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The Internet Movie Database has launched a blistering counterattack against the anonymous actress who sued the service for revealing her age.
Amazon.com, owner of iMDb, believes it knows the identity of this woman, and it tells a Washington federal court that before she filed the lawsuit, she first tried to get the service to post a false birthdate so she could fool potential Hollywood employers into thinking she was younger than she actually is. Now a judge is being asked to dismiss the lawsuit so as to not perpetuate a fraud on the public.
When the anonymous Texas woman sued last month, she not only sparked a guessing game about her identity, but also a larger discussion about ageism in Hollywood. “In the entertainment, youth is king,” she wrote in her Oct. 13 lawsuit, leading to a round of applause among fellow actors, including the guilds SAG and AFTRA, which condemned iMDb for its policies and said the company had a moral obligation not to facilitate discrimination in employment.
IMDb isn’t backing down from a debate about values. Far from it.
In its motion to dismiss filed last week and obtained by THR, the company questions whether the judicial system should be used to help an actress hide her 40 years of age. According to IMDb:
“Truth and justice are philosophical pillars of this Court. The perpetuation of fraud, even for an actor’s career, is inconsistent with these principals. Plaintiff’s attempt to manipulate the federal court system so she can censor iMDb’s display of her birth date and pretend to the world that she is not 40 years old is selfish, contrary to the public interest and a frivolous abuse of this Court’s resources.”
The company also claims to be taking the moral high ground in protecting entertainment consumers from an actress who wants to “more easily deceive the public and prospective employers about her age and potentially be considered for more roles.”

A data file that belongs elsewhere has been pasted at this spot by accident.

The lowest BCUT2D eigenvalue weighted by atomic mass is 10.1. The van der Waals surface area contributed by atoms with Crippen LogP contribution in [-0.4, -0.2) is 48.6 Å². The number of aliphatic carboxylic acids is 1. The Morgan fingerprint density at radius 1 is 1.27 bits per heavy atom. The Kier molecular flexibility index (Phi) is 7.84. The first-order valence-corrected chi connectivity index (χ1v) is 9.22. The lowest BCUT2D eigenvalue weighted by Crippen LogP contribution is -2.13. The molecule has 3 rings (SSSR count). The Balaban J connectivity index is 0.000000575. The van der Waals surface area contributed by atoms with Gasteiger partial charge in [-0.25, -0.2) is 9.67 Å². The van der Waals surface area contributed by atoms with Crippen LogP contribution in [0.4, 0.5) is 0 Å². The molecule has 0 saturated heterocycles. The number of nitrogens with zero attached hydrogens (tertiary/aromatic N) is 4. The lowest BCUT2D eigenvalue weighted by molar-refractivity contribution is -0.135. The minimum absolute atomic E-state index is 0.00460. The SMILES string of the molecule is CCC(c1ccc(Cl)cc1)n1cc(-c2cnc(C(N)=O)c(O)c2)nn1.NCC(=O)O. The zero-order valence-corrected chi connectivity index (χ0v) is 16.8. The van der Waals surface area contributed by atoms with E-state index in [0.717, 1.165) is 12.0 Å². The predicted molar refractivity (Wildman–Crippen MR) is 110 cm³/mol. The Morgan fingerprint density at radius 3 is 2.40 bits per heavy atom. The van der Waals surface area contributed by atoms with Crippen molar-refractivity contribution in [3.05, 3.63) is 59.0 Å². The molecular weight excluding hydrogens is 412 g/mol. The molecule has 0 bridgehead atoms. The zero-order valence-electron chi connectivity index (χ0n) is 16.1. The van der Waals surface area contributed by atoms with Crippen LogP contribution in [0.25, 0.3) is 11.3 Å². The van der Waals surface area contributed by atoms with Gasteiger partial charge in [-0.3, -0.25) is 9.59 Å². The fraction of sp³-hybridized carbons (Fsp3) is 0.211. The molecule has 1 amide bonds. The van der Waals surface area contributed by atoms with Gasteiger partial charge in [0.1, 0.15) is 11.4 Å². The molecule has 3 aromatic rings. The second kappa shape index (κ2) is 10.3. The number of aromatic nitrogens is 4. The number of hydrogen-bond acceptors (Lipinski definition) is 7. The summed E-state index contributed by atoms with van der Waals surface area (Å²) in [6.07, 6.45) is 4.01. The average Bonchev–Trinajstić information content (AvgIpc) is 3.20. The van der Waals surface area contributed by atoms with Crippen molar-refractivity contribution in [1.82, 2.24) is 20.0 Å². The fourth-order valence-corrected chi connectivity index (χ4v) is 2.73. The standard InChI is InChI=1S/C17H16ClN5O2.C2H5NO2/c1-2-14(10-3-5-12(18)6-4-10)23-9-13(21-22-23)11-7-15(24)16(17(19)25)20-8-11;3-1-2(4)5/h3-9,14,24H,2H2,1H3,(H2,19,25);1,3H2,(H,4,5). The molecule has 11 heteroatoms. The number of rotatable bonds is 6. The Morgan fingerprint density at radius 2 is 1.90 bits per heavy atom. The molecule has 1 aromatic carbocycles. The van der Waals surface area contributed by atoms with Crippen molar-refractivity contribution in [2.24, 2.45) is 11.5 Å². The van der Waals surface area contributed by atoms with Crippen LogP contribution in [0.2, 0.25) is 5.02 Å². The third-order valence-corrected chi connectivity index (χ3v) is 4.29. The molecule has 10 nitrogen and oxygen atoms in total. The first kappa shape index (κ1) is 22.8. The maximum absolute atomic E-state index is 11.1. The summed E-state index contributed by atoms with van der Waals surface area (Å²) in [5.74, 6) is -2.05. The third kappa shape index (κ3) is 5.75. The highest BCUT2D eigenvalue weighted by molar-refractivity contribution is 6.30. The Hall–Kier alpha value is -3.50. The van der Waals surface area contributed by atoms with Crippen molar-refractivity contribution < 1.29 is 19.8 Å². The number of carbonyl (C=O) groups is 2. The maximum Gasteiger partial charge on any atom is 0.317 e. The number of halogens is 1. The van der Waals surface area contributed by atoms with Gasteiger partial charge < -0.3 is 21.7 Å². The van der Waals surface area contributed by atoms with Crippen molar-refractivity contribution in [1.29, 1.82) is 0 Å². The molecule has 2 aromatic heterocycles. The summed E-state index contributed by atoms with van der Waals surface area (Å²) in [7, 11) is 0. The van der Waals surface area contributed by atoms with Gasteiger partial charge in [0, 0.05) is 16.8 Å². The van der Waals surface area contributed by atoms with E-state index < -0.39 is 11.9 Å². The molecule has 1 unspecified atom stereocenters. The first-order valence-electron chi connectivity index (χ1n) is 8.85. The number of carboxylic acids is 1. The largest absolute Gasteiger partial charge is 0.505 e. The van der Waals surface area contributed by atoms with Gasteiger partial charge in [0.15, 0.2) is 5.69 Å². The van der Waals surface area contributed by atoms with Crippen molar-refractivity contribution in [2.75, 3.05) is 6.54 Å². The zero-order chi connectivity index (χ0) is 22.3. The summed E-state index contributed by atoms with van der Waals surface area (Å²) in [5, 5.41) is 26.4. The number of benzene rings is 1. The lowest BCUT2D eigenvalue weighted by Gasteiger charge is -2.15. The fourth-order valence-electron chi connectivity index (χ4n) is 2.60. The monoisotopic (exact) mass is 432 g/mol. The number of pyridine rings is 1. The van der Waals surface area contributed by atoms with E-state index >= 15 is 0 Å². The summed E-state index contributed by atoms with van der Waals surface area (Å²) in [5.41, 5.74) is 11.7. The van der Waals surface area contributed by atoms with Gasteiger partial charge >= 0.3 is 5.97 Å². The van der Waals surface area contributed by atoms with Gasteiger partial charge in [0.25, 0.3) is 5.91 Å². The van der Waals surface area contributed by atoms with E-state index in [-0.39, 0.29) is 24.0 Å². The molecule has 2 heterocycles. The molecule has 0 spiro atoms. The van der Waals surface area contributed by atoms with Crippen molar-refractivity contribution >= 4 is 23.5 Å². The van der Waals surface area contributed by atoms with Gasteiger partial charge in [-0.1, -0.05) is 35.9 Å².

The woman is said to have contacted the company previously in an effort to get IMDb to print false birthdates or to remove her birthdate altogether.
Three years ago, according to the court papers, the woman who iMDb suspects as the plaintiff had her lawyer send a letter attempting to get the site to change her birthdate under the excuse that the wrong date was submitted by her former manager. The woman allegedly faxed a birth certificate and a passport to iMDb’s offices, but certain information was redacted so iMDb declined to make changes.
This past May, the woman is said to have hired a new lawyer, who sent a warning letter that threatened a class action lawsuit. The threats didn’t move iMDB either. So the lawyer filed a lawsuit last month.
Based upon a comparison of these past communications and the complaint, IMDb says it is confident the lawsuit was filed by the same woman. Nevertheless, the company says it can’t be totally certain of her identity, pointing to certain discrepencies. Absent certainty, it says that it will be prejudiced if this woman is allowed to remain anonymous: “IMDb.com cannot fairly defend against the Complaint in this case with the identity of the plaintiff secreted.”
The judge is being asked to dismiss the case because the original lawsuit was an alleged violation of Federal Rule of Civil Procedure 10(a). IMDb believes the plaintiff has no proper reason to file her case anonymously, so the company is attempting to get the case dismissed if the woman doesn’t step forward to reveal herself.
In the 9th Circuit, plaintiffs are allowed to proceed anonymously when doing so is justified by the harm that would be inflicted on the party if he or she is revealed. (Here’s THR’s analysis of whether IMDb can force the woman to reveal herself.) IMDb says the plaintiff hasn’t made specific allegations or shown evidence of any retaliation beyond “generic damage and economic injury.” On the contrary, the company says it will be hurt if this case is allowed to go forward in this fashion.
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